Within two miles of Straiton there are 11 businesses which offer accommodation to tourists (either self-catering or B&B). These eleven businesses manage 28 properties and offer 96 beds. All of them would be severely impacted by the construction of major wind farms, and the majority would probably close. How to square this with the Scottish government stated belief that wind farms have no effect on Scottish tourism? This apparently surprising claim is borne out (the government claims) by a report commissioned from Glasgow Caledonian University. The report is long and complex and the Scottish Government’s summary of it would seem – on first reading – to be simplistic and possibly misleading. We have uploaded the report and have begun to make a few comments on it. Please read on at
I hope to be making more comments on this later!

Site changes

We have made some changes to the site layout.

  • There are new links to other windfarm sites nearby in South and East Ayrshire. If you have other information or are running a campaign group, please contact us.
  • There is a new page on Windfarm Impact. It may not be relevant in terms of planning law, but we all want to know about noise, effects on our health, house prices, and all those other issues. Let us have more links and information on what is concerning you.
  • Personal stories and opinions need their space too. If you want to sound off or make your personal lament, please do so and we will publish it on the new “Opinion” page.

Adam Supports the Campaign


Adam Ingram MSP meets with members of the group set up to defend Straiton from wind farms. He said the Linfairn development was “totally inappropriate”. He listened to our concerns about the tremendous impact the turbines would have on the landscape, the issues about noise and health, the effect on visitors, the village and the school. He felt river valleys like the Girvan and Stinchar should be protected from unsuitable developments.

The hills in this photograph would be covered in giant turbines if the Linfairn wind farm went ahead.

From left to right: Andrew Sinclair (Treasurer), Whirly Marshall (Planning Lead), Bill Steven (Chair), Adam Ingram MSP and Peter Hadden.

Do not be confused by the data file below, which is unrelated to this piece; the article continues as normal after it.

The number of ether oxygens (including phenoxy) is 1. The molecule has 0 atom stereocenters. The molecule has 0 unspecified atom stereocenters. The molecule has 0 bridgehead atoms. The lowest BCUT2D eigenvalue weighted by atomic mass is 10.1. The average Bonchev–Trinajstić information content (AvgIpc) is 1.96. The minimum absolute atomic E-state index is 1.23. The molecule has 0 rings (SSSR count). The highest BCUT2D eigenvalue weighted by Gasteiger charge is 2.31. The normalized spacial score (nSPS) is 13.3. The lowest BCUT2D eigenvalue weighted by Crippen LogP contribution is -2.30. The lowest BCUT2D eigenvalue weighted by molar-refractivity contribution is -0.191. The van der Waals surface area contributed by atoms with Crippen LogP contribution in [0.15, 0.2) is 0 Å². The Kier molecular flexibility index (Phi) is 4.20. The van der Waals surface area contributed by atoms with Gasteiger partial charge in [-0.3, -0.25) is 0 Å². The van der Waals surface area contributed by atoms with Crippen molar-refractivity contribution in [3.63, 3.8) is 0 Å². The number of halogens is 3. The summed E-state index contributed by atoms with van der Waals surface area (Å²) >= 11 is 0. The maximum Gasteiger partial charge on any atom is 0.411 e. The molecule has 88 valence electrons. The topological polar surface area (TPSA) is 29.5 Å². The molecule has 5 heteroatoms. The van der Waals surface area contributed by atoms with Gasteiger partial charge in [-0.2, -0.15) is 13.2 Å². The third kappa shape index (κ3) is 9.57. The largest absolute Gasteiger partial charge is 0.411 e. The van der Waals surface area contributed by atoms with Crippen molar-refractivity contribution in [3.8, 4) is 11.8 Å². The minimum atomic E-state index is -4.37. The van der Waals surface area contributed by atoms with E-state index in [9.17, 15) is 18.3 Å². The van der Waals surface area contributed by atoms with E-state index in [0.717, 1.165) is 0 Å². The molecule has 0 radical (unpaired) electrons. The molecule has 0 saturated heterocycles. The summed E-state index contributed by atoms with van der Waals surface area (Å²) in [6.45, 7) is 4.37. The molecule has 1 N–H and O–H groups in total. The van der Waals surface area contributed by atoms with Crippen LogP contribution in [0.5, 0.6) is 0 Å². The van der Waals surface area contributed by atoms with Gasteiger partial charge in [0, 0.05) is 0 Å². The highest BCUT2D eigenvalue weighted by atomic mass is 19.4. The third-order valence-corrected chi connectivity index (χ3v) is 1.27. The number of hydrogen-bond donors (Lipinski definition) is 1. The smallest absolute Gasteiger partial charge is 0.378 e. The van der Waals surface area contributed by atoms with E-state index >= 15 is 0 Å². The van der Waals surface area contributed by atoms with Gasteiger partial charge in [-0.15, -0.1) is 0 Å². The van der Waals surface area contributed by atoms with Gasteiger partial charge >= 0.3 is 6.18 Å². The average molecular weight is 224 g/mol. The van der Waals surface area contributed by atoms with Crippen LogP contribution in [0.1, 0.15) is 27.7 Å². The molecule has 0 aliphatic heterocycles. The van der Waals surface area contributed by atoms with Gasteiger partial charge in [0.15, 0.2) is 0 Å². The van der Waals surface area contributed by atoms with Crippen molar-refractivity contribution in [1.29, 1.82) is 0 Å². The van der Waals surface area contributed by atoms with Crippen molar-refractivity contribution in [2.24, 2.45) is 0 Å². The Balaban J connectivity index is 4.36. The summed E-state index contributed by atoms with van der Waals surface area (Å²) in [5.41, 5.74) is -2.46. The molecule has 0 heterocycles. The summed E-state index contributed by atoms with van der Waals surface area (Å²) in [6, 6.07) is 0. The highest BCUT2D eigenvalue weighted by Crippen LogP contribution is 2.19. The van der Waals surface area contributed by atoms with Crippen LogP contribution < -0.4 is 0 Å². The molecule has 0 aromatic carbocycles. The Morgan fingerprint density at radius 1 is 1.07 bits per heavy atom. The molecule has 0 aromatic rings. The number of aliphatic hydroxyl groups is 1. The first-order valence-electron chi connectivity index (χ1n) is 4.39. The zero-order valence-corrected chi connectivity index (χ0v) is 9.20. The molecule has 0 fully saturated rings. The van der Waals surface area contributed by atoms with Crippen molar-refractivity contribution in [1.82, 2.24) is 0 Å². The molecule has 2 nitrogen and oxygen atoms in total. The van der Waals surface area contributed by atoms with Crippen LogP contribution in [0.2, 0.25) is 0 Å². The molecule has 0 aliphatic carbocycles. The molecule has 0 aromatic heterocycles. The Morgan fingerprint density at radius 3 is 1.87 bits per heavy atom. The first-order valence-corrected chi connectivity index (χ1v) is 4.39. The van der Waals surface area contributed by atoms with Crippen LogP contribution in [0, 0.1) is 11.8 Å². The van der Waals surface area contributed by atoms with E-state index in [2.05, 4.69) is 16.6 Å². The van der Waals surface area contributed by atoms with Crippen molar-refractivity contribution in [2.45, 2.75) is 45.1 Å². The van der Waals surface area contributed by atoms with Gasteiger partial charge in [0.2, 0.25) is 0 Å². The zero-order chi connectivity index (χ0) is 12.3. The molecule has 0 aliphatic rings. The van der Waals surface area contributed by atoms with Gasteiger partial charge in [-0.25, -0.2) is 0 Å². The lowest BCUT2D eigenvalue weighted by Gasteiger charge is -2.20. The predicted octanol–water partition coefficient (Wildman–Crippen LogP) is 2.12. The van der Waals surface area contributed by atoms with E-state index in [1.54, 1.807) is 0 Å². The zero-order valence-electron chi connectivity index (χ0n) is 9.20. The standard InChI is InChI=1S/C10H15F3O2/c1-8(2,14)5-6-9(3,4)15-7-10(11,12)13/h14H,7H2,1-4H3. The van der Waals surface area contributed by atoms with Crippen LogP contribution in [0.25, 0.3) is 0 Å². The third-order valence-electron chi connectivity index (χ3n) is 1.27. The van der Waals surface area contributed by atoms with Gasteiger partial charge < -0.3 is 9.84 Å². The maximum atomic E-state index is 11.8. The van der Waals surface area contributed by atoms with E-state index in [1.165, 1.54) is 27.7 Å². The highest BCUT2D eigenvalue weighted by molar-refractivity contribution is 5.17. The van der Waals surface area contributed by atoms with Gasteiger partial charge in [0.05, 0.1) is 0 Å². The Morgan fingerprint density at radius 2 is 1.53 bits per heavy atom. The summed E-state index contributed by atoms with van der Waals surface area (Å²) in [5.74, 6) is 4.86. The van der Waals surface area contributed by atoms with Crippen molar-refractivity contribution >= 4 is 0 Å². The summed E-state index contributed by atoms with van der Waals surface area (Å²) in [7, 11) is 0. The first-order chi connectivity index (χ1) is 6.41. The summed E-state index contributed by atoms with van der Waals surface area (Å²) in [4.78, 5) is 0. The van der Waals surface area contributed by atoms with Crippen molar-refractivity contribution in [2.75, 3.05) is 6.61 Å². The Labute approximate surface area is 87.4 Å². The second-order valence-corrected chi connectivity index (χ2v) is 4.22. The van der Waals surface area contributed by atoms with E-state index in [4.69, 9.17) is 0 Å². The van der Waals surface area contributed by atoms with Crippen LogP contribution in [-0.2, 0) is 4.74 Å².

Kirkmichael Shows Support

About 40 people turned out at last night’s meeting in Kirkmichael. Of course, quite a number of our friends in Kirkmichael already know about the threat to Straiton and surrounding area. Those that didn’t were shocked at the extent and number of proposals. Some of the turbines on the Linfairn Wind Farm would be seen in Kirkmichael and ones at Sclenteuch would be very visible. Bill Steven impressed upon everyone the urgency of the situation; these companies have had years of planning but we will only have 28 days after a planning application is made to oppose the scheme. The first of these is expected in a matter of weeks. We need to employ Planning, Landscape and Noise professionals which will require funds. Generous donations have been received but many more are needed, please help by sending a cheque to Save Straiton for Scotland and post to 18 Main Street, Straiton, South Ayrhsire KA19 7NF.

Some Key Points for Objectors

When a Planning Application is made letters of objections must contain certain points which Planners accept as valid reasons for objecting. Your house being devalued, loss of view, noise disturbance are not deemed valid reasons by Planning Departments. Where a development contravenes or contradicts local planning development are considered valid reasons. At the bottom of the Linfairn section there are two pdf documents which highlight several areas where this wind farm development is not in accordance with The Local Development Plan or the Joint Ayrshire Structure Plan.